3. Building Code Ordinance. This ordinance regulates construction, location, relocation, and replacement of structures including requirements for permits, minimum lot sizes, building standards, appeals and variances.
4. Cluster Residential Development. This ordinances permits the Planning Board to approve cluster residential developments in all residential districts, provided that overall residential density does not exceed the density that would be permitted if lots conformed to district requirements, and that no individual lot size be reduced to less than 50% of that required by the district.
5. Subdivision Standards and Procedure. This ordinance establishes criteria for the review and approval of minor (3 to 5 lots) and major (more than 5 lots) subdivisions.
6. Mobile Home Ordinance. This ordinance establishes minimum standards governing the construction, operation, maintenance, and inspection of mobile home parks, including issuance of permits; inspections; location, space, and general layout; roadways, service buildings, sanitation, electricity, alterations and additions.
Westport's unique character is an amalgam of factors. Westport is a small island, isolated in numerous ways from the mainland. The sense of separation is heightened by the fact that the link to the mainland is a single bridge. Despite the fact that there is no commercial agriculture practiced on Westport, the appearance and atmosphere are rural, partly because of the abundance of wooded areas, partly because of the scattered placement and low density of homesites, partly because there are very few signs of commercial activity, partly because there are few multifamily buildings, and partly because there are no developments with streets and homes that are obviously laid out on a grid. If this rural character is to be preserved, then future development on the island will have to be carried out in ways which will minimize damage to the factors that make up that character.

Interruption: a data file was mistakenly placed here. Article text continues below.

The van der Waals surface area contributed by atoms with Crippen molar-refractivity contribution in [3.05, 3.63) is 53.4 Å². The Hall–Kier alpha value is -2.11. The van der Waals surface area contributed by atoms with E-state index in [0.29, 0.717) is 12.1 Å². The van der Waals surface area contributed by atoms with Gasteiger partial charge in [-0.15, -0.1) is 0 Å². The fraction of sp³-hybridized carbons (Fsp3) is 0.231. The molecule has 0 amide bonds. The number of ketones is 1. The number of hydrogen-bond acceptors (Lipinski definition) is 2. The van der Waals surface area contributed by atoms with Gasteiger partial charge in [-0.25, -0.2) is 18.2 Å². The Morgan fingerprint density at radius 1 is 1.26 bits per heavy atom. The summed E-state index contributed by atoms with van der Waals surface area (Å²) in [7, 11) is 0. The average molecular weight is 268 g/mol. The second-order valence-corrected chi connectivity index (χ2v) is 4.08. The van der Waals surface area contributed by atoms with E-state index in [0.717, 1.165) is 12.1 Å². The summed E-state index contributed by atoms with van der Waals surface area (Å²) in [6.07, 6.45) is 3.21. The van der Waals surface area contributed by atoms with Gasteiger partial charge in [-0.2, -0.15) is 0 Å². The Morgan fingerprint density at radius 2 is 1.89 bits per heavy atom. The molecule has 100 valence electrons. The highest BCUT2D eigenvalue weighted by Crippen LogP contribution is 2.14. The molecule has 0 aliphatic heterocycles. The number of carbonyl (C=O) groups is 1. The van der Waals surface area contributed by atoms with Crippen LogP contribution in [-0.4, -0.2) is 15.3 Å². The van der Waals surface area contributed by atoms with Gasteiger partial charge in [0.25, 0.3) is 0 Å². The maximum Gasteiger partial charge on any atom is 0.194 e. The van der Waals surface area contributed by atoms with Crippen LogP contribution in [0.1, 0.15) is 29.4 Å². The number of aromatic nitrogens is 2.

The section dealing with population gives some indication of how rapidly Westport has grown since 1960. Some residents are concerned that population growth, if allowed to continue, will mean the end of Westport's unique atmosphere. Others believe that some change is inevitable and that nothing should be done to check growth. Most would agree that continued growth of the island's population is probably inevitable and that the Town should take some steps to protect those aspects of Westport's character which residents would like to see preserved as far into the future as possible.
As the data presented earlier in the section dealing with Westport's economy make clear, there are sharp financial limits to what Westport can undertake. For the reasons discussed earlier, tourism will probably never provide much public revenue for Westport. Given the island's somewhat isolated situation, commercial activities that could generate tax revenues of any consequence are unlikely to be established here. The cost of land, pushed up by the proximity to water, is now probably too high to make it cost-effective for even light industry to settle here. Westport is basically a bedroom community, with most of its residents earning their income on the mainland. The factors which have created this situation are unlikely to change. For all of these reasons, the single significant source of public revenue is likely to remain property taxes. Unfortunately these have reached a very high level on Westport, as in other Maine communities. From 1970 to 2000, taxes on property in the Town of Westport have gone up by a factor of 7.8, from $51,645 to $988,839. During that same period, the population went up by a factor of 3.3, from 228 to 745. That is, during this thirty-year period, town property taxes went up about 19 times, while the population that had to carry those taxes increased only about 3 times.